Wealthy taxpayers who rely on trusts to avoid paying tax on their fortunes could come under attack from HM Revenue & Customs.
The tax authority is concerned that families that can afford lawyers and accountants to arrange their financial affairs have lower inheritance tax bills than they should.
To look at if the law should be changed, HMRC has published wide-ranging research of trusts to find out if they are fair and not just a way of avoiding tax.
Trusts set up as part of estate planning exercises to minimise inheritance tax are specific targets for the consultation.
Why families use trusts
HMRC has explored why families set up UK trusts and found:
- People set up trusts to make sure poor financial decisions and lifetime events like divorce did not impact their assets
- Trusts are tax avoidance vehicles, particularly to reduce inheritance tax and care home fees for the elderly
- Trusts allow people to control their assets after giving the benefit away to others
- Trusts helped families adapt their wealth to changing circumstances
For offshore trusts, privacy was a major factor as a trust guarantees anonymity.
Other factors that came into play included ease of controlling assets across borders and tax avoidance.
“Agents tended to emphasise the personal reasons that settlors had for setting up UK based trusts and said that there were no tax benefits in having one. While personal factors were important, settlors also placed importance on perceived tax benefits, and on reducing IHT through use of the IHT nil rate band,” said the report.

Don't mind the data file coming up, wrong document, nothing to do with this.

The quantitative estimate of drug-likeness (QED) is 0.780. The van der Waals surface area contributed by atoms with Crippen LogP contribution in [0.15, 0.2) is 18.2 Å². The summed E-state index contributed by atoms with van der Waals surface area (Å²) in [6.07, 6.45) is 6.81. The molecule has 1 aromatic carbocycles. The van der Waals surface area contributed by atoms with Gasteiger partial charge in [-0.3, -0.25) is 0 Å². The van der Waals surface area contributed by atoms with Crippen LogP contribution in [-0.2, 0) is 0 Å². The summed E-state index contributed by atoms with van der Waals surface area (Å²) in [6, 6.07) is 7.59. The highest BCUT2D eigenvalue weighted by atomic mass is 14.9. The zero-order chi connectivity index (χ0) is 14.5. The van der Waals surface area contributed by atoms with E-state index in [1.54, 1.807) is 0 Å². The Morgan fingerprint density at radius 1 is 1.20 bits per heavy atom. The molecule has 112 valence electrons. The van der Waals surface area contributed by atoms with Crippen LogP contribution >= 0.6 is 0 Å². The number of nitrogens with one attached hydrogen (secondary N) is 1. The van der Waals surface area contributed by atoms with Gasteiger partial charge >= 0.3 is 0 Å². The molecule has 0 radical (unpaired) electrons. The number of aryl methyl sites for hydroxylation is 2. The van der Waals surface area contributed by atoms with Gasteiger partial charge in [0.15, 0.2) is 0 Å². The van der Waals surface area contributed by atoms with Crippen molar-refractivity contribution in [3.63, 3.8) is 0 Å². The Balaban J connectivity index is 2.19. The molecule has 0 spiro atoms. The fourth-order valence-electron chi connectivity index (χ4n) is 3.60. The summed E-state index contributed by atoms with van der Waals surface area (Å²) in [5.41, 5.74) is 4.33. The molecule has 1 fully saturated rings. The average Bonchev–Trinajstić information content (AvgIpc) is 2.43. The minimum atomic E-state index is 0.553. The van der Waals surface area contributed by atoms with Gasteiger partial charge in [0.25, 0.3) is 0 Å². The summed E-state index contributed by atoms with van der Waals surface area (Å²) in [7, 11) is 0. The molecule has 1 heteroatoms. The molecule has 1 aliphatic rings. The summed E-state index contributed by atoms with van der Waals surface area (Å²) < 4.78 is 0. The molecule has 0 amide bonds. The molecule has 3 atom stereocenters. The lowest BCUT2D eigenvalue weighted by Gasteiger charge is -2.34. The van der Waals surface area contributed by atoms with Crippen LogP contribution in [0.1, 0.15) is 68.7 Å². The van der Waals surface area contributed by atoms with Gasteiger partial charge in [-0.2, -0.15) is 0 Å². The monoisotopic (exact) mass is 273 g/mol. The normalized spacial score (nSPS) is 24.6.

Not averse to paying tax
“Reducing IHT liability was a key driver for settlors in setting up trusts. Reductions in CGT and IT liability were more commonly perceived by settlors as benefits to having a trust, rather than a driver to set up a trust.
“Agents who dealt with UK based trusts believed that the use of offshore trusts was more commonly motivated by tax planning than UK based trusts.”
Tax professionals told researchers that wealthy families were turning way from offshore trusts due to disclosure laws in the UK and other countries.
“Clients with assets offshore may be encouraged to bring them onshore if the UK tax regime was less punitive, said agents. Rates for IHT and CGT were particular areas of focus. The view of agents was clients were not averse to paying tax but they were averse to paying the level required in the UK,” said the report.